Back in 2009, there was a little limited-release movie called American Violet, about a real-life, wrongfully-convicted single mom who fights back against The System. In all likelihood, the film wasn't on your radar, because frankly, it didn't deserve to be. Not much more than Lifetime fluff, the racism-combatting underdog tale preached like a PSA, and reduced fine actors like Alfre Woodard and Will Patton to vessels for lousy dialogue. Burning like a sparkler at the film's center, though, was poised and petite Nicole Beharie, whose excellent breakthrough performance in the leading role unfortunately got buried in the rubble of the movie's missteps. Taking a stock character and imbuing her with specific, plausible verve, Beharie displayed a towering talent in stark juxtaposition to her diminutive frame, immediately joining the ranks of so many fine actors who make bad movies watchable. Beharie's turn didn't go entirely unnoticed. She won that year's Best Actress trophy from the African-American Film Critics, and also scored nods from the Women Film Critics Circle and the Black Reel Awards. But that she didn't find much subsequent success beyond these specialty-group kudos is as valid a sign as any of how much harder starlets of color need to work to break out in this business. Countless white ingenues of lesser talent and beauty have surpassed poor reviews and box-office returns to ink scads of deals, often for the hard, simple fact that they're more bankable. Can you think of any black actresses under 30 who are headlining films? Take your time.
All of this isn't to say that Beharie hasn't gotten any breaks. The same year she did American Violet, the now-28-year-old actress co-starred in the football drama The Express, and in 2010, she appeared opposite Jill Scott in an actual Lifetime film, Sins of the Mother, which might be best summed up as a PG Precious. The majority of viewers probably know Beharie from her work in Steve McQueen's Shame, in which she portrayed Marianne, sex addict Brandon's (Michael Fassbender) one true shot at tame, loving monogamy. Again, with only a few key scenes at her disposal, Beharie proved her ability to elevate a somewhat disappointing picture, and more importantly, she revealed pluck, and an interest in daring fare crafted at the hands of a burgeoning auteur. Yes, Beharie disrobed in the film, but her moxie was in her willingness to align herself with the material in general, and put her trust in a director with a distinct vision. Beharie is no hollow fame-seeker with an uncertain moral compass; she's a Juilliard alum with a theater background and a thing for The Bard, having garnered a Shakespeare scholarship and trained in the U.K. (She also has the fortunate distinction of having dated our beloved Fassbender for a spell, but, ya know, that's neither here nor there).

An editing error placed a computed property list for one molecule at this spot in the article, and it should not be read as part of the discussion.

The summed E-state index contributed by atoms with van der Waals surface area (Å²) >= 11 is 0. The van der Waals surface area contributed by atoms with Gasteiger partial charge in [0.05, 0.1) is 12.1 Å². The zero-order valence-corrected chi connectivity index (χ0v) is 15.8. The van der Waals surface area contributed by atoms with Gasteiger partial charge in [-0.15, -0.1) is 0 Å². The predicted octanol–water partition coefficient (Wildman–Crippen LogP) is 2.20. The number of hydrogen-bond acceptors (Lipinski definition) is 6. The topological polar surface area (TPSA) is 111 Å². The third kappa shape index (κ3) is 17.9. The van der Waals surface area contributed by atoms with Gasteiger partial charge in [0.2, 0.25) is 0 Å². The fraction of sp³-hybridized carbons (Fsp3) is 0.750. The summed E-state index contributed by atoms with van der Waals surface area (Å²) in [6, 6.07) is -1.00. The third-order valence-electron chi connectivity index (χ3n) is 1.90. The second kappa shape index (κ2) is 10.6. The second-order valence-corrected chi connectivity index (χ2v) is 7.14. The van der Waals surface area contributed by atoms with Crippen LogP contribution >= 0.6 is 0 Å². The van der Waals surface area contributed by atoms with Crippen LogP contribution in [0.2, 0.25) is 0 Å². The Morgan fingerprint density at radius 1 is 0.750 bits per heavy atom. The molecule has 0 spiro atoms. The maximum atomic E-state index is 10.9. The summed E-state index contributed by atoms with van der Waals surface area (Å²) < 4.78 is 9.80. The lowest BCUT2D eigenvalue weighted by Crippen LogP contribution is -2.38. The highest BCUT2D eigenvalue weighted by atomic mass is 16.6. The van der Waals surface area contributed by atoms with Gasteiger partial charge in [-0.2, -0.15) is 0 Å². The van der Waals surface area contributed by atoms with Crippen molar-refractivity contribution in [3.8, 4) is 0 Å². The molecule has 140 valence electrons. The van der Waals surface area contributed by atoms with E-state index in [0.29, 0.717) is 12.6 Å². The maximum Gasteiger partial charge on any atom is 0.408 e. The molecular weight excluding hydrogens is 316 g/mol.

Starting today, Beharie can be seen in Brian Helgeland's 42, a Jackie Robinson biopic that's been cranked through the Tinseltown machine, but thankfully transcends the white-Hollywood-charts-black-history traps that have hampered movies like The Help. Beharie plays Rachel Isum, Jackie Robinson's wife, and rather than predictably fading into the background as the little, faithful woman, she's a substantial and memorable presence in the movie. She often singlehandedly personalizes 1940s-era racism, containing in her face a whole community's worth of pain when she gazes at a “Whites Only” bathroom sign, or looks on while her living legend of a husband is relentlessly pelted with the N-word. The role undoubtedly sounds minor, but Beharie makes it as grand as possible, thanks to her palpable empathy toward the character and the genuine chemistry she achieves with onscreen squeeze Chadwick Boseman (also remarkable). However rosily, 42 is going to educate a lot of viewers about the rise of Robinson, but here's hoping it also propels the rise of Beharie, who's bound to gain her most exposure yet from the film's release. For now, she's reportedly banking on a pilot for Fox, playing the female lead in a TV version of Sleepy Hollow, developed by the gents behind Fringe. If all goes well, Beharie will have followed a path similar to that of Scandal star Kerry Washington, another superb black actress who turned to the small screen when the big one didn't properly exploit her gifts. As they say, you go where the work is.